Windows 7 doesn't remember drive letter assignments on rotated removable drives

Hi all,

We have 10 removable drives (Addonics Diamond SATA system) which we are using for backup, we are assigning them the same drive letter (P:) as the backup software is set up to write to that drive letter, but each time we swap out a drive and put the next one in, the drive letter defaults back to the next available drive letter, which happens to be E:

This is on a Windows 7 64 bit system. How can we fix this so the drive letter P: on each of the 10 drives is remembered?

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Windows may remember if you set the drive to another letter. But you first have to do the same for all 10 and not have two at once. After it has been set for each of the 10 then it should remember the next time you put drive 1 in.
stretchrAuthor Commented:
All 10 drives have been set to the same letter after each was rotated in, but when put in again, the drive letter is not remembered.
The devices you are doing probably have crappy firmware where the bit that identifies the device as a hot swap disk isn't getting set by the firmware, so windows isn't dealing with it properly.

You'll probably have to write a powershell or vbs script to do this automatically, after you check to see if there are any firmware updates.   Lots of ways to do the script, but probably easiest thing is to write a script that tests for disk Q, and if it exists, dismount and remount as P:\

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stretchrAuthor Commented:
The Addonics cradle is attached to an Adaptec AAR-1220SA controller, and the drives have a GPT partition, if any of that helps.
That is the problem with a "cradle".  How could the adaptec controller possibly differentiate between one in a cradle and one that is not in a cradle.   Some controllers  have a configurable parameter to set the hot swap bit.  I have no idea if this particular model does, but it is probably no big deal to go through the BIOS entries and see if there is a hot-swap setting.
stretchrAuthor Commented:
The adaptec is configured as hot-swap, or what we are doing would not be working at all.
Not true.  the O/S will detect new hardware that does not have the hot swap bit.  Example - fibre channel SAN devices.  In any event, there is code you can run to query the offset, but it is moot point, the hardware is what it is.   Only way I know to get around this would be to write a script that just fixes the problem and maps the disk to P if any disk maps to Q.
The firmware doesn't matter -- you can't assign the same drive letter to multiple drives. Windows will only remember the last drive that you assigned, and the next one will be assigned automatically. To make sure that I'm right, pick one of the flash drives and assign it to P:, then plug in the next one and assign it to O:. No matter how many times you swa them, they will keep their letter assignments. If you plug any other srive in, it will automatically be assigned the next free letter. Now Get a 3rd drive and assign it to P:. Now, you can swap the 3rd drive (P:) and the 2nd drive (O:) and they will always keep their letters, But if you plug the 1st drive back in, it will be auto-assigned a letter.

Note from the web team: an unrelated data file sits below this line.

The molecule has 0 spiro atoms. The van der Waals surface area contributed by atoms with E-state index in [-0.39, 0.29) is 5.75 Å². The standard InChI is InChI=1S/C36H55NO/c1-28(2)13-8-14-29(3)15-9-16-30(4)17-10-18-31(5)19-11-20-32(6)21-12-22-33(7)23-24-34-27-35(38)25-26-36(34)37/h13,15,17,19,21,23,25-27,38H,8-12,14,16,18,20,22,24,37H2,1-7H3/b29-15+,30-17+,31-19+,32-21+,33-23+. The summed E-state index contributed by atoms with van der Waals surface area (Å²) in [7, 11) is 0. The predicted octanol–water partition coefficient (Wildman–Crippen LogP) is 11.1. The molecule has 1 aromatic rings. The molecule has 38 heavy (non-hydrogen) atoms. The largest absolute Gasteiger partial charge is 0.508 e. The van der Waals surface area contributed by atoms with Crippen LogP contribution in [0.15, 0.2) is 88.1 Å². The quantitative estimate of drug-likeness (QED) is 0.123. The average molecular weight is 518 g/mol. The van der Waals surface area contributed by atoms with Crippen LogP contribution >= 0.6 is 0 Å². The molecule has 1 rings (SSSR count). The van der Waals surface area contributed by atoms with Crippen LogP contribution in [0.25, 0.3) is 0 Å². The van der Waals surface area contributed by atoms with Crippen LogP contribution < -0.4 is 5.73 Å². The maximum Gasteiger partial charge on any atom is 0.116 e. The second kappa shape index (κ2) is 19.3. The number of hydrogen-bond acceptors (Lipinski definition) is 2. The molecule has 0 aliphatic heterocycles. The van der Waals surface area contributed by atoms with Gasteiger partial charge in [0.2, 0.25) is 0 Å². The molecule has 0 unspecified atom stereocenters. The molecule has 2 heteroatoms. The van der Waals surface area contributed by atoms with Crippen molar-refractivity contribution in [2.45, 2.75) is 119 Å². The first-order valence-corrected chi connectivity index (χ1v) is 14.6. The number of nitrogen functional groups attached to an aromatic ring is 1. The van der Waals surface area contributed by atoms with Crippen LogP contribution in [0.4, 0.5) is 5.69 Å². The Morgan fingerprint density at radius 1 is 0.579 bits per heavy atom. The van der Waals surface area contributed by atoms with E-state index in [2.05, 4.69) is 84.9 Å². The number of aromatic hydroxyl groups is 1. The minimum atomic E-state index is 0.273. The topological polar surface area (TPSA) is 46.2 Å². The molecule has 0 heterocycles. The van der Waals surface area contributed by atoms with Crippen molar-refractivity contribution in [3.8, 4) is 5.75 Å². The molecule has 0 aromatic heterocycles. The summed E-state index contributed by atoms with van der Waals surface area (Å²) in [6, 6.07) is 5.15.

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Alternative solution (the better solution) would be to mount it as a folder in a partition on your hard disk. You could also use your drive to share files across a network.

Here is how you could set it all up:
1. Plug your USB drive into your computer.
2. Click on the Start menu, then right-click on My Computer and select Manage.
3. When the Computer Management window opens, expand the entry labeled Storage and choose Disk Management.
4. Find the entry for your USB drive, right-click it, and select Change drive letters and paths.
5. Now click on the Add button, and select Mount in the following empty NTFS folder. You will now browse to the directory to which you want to mount the drive. If you haven’t created a directory, you may do so now.
6. When done, you can now remove the drive letter which is automatically assigned to the drive and click OK. Your USB drive now has a permanent home inside your hard drive (C:).

The really nice thing about this tip is that if you ever unplug your USB keychain drive, the folder will still appear inside your hard drive directory, but you will not be able to open it.
stretchrAuthor Commented:
first of all, it's not a USB drive - it's a hot-swap SATA drive, so it shows up in Windows as a hard drive, not removable.
Secondly, would the mount as folder method mean I can mount each of the 10 drives in the same empty folder on C: such that I just point the backup software to write to that folder and it just writes there, no matter which physical drive is in the cradle at the time?
@acl-puzz: your suggestion is in no way different from assigning letters -- you cannot assign the same letter (or the same folder) to more than one drive, and have Windows remember it. So the original problem will remain, wchich is whenever the next flash drive is plugged in, it will be auto-assigned a lettter, and not the folder that was created.
stretchrAuthor Commented:
it's too much bother trying to write a script, so thinking of just reconfiguring the backup software to write to E: which is the next generally available drive letter,and which is what each removable drive defaults to when it gets dropped in.
stretchrAuthor Commented:
No workable solution provided in full. Advice given was used to come to a different conclusion.
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